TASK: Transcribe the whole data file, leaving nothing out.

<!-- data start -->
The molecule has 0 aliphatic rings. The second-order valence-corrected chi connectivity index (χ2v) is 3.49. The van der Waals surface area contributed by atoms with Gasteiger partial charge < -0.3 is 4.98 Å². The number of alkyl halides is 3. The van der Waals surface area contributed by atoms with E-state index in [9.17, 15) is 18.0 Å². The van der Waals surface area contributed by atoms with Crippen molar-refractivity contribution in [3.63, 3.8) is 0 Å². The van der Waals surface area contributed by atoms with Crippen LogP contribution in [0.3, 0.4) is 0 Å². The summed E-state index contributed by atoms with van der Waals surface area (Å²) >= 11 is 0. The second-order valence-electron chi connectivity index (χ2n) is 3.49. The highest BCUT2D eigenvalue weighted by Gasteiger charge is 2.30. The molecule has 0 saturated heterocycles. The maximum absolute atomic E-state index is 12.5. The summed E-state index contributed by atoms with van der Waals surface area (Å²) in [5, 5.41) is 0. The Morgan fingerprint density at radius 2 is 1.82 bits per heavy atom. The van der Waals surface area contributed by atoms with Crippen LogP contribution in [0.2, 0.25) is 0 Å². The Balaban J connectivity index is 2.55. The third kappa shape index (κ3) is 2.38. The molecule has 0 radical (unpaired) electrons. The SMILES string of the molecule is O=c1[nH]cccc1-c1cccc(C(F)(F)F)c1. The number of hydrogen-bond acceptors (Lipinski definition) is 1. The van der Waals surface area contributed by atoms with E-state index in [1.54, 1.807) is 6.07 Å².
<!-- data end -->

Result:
The molecule has 0 aliphatic rings. The second-order valence-corrected chi connectivity index (χ2v) is 3.49. The van der Waals surface area contributed by atoms with Gasteiger partial charge < -0.3 is 4.98 Å². The number of alkyl halides is 3. The van der Waals surface area contributed by atoms with E-state index in [9.17, 15) is 18.0 Å². The van der Waals surface area contributed by atoms with Crippen molar-refractivity contribution in [3.63, 3.8) is 0 Å². The van der Waals surface area contributed by atoms with Crippen LogP contribution in [0.3, 0.4) is 0 Å². The summed E-state index contributed by atoms with van der Waals surface area (Å²) >= 11 is 0. The second-order valence-electron chi connectivity index (χ2n) is 3.49. The highest BCUT2D eigenvalue weighted by Gasteiger charge is 2.30. The molecule has 0 saturated heterocycles. The maximum absolute atomic E-state index is 12.5. The summed E-state index contributed by atoms with van der Waals surface area (Å²) in [5, 5.41) is 0. The Morgan fingerprint density at radius 2 is 1.82 bits per heavy atom. The van der Waals surface area contributed by atoms with Crippen LogP contribution in [0.2, 0.25) is 0 Å². The Balaban J connectivity index is 2.55. The third kappa shape index (κ3) is 2.38. The molecule has 0 radical (unpaired) electrons. The SMILES string of the molecule is O=c1[nH]cccc1-c1cccc(C(F)(F)F)c1. The number of hydrogen-bond acceptors (Lipinski definition) is 1. The van der Waals surface area contributed by atoms with E-state index in [1.54, 1.807) is 6.07 Å².